One other section that I attended at the Society of Biblical Literature meeting in Baltimore was devoted to the field of social memory and the historical Jesus. This was a very interesting panel, of four papers, devoted to what we can say about the recollections of Jesus found in the Gospels, based on what psychologists now tell us about memory, and what historians familiar with this psychological work are saying about how the past can be remembered. I found one paper in particular to be especially interesting, because the author, a very smart scholar named Zeba Crook, used developments in the psychology of memory to argue that we can NOT know anything about the historical Jesus.
Crook’s paper (I’m reconstructing this from my mind, based on what I heard two days ago; I may get some of this wrong. But if Crook’s point is correct, then I can’t reconstruct the event at all, as you’ll see!) was based on the phenomenon of memory distortion. Psychologists have determined several things about memory and how it gets distorted. For one thing, distortion happens all the time, either because our memories are faulty or because in conversation with other people (or, say, with the media, as we read “accounts” what happened) our views about what took place change – away from what really happened.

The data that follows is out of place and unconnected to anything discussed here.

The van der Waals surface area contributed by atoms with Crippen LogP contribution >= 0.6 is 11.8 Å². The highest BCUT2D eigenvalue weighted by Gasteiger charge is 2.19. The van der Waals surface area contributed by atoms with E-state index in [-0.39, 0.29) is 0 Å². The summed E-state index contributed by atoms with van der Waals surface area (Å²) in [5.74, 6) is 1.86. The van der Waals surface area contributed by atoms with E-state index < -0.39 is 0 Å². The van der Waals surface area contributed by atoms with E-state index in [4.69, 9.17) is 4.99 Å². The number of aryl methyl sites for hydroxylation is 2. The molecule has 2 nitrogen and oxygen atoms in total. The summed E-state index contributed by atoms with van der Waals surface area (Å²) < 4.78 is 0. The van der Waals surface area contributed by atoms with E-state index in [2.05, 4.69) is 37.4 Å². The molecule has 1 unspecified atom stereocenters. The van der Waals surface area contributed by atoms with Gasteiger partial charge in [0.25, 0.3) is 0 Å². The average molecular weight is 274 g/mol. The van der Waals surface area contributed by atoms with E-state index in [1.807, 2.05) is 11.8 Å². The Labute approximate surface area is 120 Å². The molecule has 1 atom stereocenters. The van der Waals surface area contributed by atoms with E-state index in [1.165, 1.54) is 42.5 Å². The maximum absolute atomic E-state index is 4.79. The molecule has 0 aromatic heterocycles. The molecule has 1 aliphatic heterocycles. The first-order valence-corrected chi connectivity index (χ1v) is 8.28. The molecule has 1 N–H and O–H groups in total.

Memory distortion happens all the time; it cannot be prevented; and here’s the tricky part – we are unable to differentiate, in our heads, between an accurate memory of what happened in the past and a distorted memory of it. When we mis-remember something, it is absolutely as vivid in our minds as a real memory as the thing that we remember correctly. Psychologists have shown all this. And what it means is that we don’t know ourselves whether our memories are distorted or not.
And so there have been studies of how people “remember” such things as the first war in Iraq, the Cuban missile crisis, the Allied victory in Europe, and have shown conclusively that these things in fact are misremembered.
The problem is that if “history” is based on how people remember the past – or how they portray the past in writing, even if they do so soon after the past events have transpired – and people consistently distort the past in their memories, then there is no way to have any real access to the past.
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